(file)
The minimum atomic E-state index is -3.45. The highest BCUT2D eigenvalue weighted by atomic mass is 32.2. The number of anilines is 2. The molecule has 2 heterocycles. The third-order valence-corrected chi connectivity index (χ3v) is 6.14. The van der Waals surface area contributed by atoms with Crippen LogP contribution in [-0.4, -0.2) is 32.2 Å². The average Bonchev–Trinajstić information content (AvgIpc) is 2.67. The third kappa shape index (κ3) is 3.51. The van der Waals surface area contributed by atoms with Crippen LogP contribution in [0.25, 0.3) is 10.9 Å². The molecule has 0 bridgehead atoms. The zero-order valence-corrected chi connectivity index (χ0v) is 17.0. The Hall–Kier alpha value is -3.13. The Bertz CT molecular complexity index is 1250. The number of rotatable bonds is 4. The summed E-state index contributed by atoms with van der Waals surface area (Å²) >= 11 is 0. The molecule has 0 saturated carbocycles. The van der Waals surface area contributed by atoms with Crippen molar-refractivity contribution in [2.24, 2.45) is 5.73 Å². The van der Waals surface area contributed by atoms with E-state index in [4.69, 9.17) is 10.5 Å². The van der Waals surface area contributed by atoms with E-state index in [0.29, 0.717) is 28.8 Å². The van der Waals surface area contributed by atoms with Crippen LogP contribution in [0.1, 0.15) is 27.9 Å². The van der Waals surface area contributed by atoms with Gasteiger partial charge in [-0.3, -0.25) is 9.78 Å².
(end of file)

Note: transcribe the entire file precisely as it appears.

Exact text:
The minimum atomic E-state index is -3.45. The highest BCUT2D eigenvalue weighted by atomic mass is 32.2. The number of anilines is 2. The molecule has 2 heterocycles. The third-order valence-corrected chi connectivity index (χ3v) is 6.14. The van der Waals surface area contributed by atoms with Crippen LogP contribution in [-0.4, -0.2) is 32.2 Å². The average Bonchev–Trinajstić information content (AvgIpc) is 2.67. The third kappa shape index (κ3) is 3.51. The van der Waals surface area contributed by atoms with Crippen LogP contribution in [0.25, 0.3) is 10.9 Å². The molecule has 0 bridgehead atoms. The zero-order valence-corrected chi connectivity index (χ0v) is 17.0. The Hall–Kier alpha value is -3.13. The Bertz CT molecular complexity index is 1250. The number of rotatable bonds is 4. The summed E-state index contributed by atoms with van der Waals surface area (Å²) >= 11 is 0. The molecule has 0 saturated carbocycles. The van der Waals surface area contributed by atoms with Crippen molar-refractivity contribution in [2.24, 2.45) is 5.73 Å². The van der Waals surface area contributed by atoms with E-state index in [4.69, 9.17) is 10.5 Å². The van der Waals surface area contributed by atoms with E-state index in [0.29, 0.717) is 28.8 Å². The van der Waals surface area contributed by atoms with Crippen LogP contribution in [0.1, 0.15) is 27.9 Å². The van der Waals surface area contributed by atoms with Gasteiger partial charge in [-0.3, -0.25) is 9.78 Å².